Monday, December 10, 2012

Free Jets

I’ve had a couple of inquiries about the throw of air jets, where engineers have asked why some manufacturer’s data is different than others. In truth, a jet of air is pretty much independent of the shape of the hole from which it is discharged. Long narrow jets behave differently than round ones, of course, but there is little actual difference between round jets from different manufacturer’s at a given flow rate. The old Air Diffusion Council (ADC) published a “typical” grille throw chart; most manufacturers use this chart, as it has proven to be close to their measured data. However, there is a huge difference with the performance of the jet with regard to “free” or “entrained” jet performance.

A basic fact of air jet dynamics is that a jet of air has negative static pressure. This results from the laws of conservation of energy and the translation of air from being restrained in a duct and entering a non-constrained space. As the sum of velocity and static pressure must be essentially constant, the total pressure of air in a duct, when discharged into an unrestrained space, results in most of the potential fan energy being translated into velocity pressure. The only way for the sum be constant is for the static pressure to be negative. This is why a jet of air induces air from the surrounding environment. The result is that the mass of moving air increases while the velocity decreases to maintain a conservation of energy.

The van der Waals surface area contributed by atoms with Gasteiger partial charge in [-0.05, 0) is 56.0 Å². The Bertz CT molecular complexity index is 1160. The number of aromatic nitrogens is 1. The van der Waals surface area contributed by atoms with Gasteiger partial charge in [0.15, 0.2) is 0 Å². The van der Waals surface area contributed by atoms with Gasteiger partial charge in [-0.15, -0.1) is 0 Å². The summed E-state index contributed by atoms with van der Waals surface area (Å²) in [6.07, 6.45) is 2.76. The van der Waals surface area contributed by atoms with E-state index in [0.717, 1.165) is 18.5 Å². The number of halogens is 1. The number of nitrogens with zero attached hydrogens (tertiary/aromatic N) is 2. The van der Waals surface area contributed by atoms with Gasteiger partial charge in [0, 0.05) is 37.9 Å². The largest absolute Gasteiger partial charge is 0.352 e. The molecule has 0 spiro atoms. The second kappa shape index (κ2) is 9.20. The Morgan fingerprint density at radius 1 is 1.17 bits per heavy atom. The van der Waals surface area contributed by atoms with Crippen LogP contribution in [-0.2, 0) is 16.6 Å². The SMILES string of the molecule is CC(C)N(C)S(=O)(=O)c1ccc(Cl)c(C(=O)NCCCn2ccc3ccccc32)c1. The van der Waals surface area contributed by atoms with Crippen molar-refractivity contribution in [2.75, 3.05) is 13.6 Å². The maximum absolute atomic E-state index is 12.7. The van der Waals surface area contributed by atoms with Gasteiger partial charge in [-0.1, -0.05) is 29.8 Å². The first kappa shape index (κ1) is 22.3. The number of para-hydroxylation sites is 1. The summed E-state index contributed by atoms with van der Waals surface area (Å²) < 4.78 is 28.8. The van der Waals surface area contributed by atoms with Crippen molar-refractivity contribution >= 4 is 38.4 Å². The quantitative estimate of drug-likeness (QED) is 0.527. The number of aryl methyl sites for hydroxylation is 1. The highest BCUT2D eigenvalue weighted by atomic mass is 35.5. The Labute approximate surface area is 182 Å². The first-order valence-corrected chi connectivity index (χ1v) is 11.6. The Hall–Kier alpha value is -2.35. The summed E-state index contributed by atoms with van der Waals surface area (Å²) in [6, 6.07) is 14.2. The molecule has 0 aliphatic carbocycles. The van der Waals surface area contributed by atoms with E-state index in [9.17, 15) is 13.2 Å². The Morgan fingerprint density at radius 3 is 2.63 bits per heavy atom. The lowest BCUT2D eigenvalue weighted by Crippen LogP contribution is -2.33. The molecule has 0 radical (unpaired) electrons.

A jet that is discharged parallel to a surface experiences two phenomenon. The higher pressure of the air opposite the surface “pushes” the jet towards the surface. The rate of induction is reduced by the reduction in the exposed jet surface, where it is not touching the surface. In practice, an “entrained” jet has about 30% less exposed surface than a “free” jet. If one looks closely at the math, the ratio of most free jets to entrained jets is about the square root of 2, or 0.707.

Krueger, along with most other manufacturers, displays throw for most products as “entrained” jet throws. The ADC “standard” grille throw graph was, in fact, determined along the floor of a large warehouse many years ago. There are a few exceptions however. Drum louvers are seldom installed in a manner where the throw would be along a surface, so we present “free” jet throw data. The same is true of our round jet outlets and some vertical throw data for adjustable outlets. For duct mounted grilles, we provide both free and entrained jet throw data. Be sure to look at the data notes at the bottom of any manufacturer’s throw data to be sure what is being reported.

Authored by: Dan Int-Hout, Chief Engineer Krueger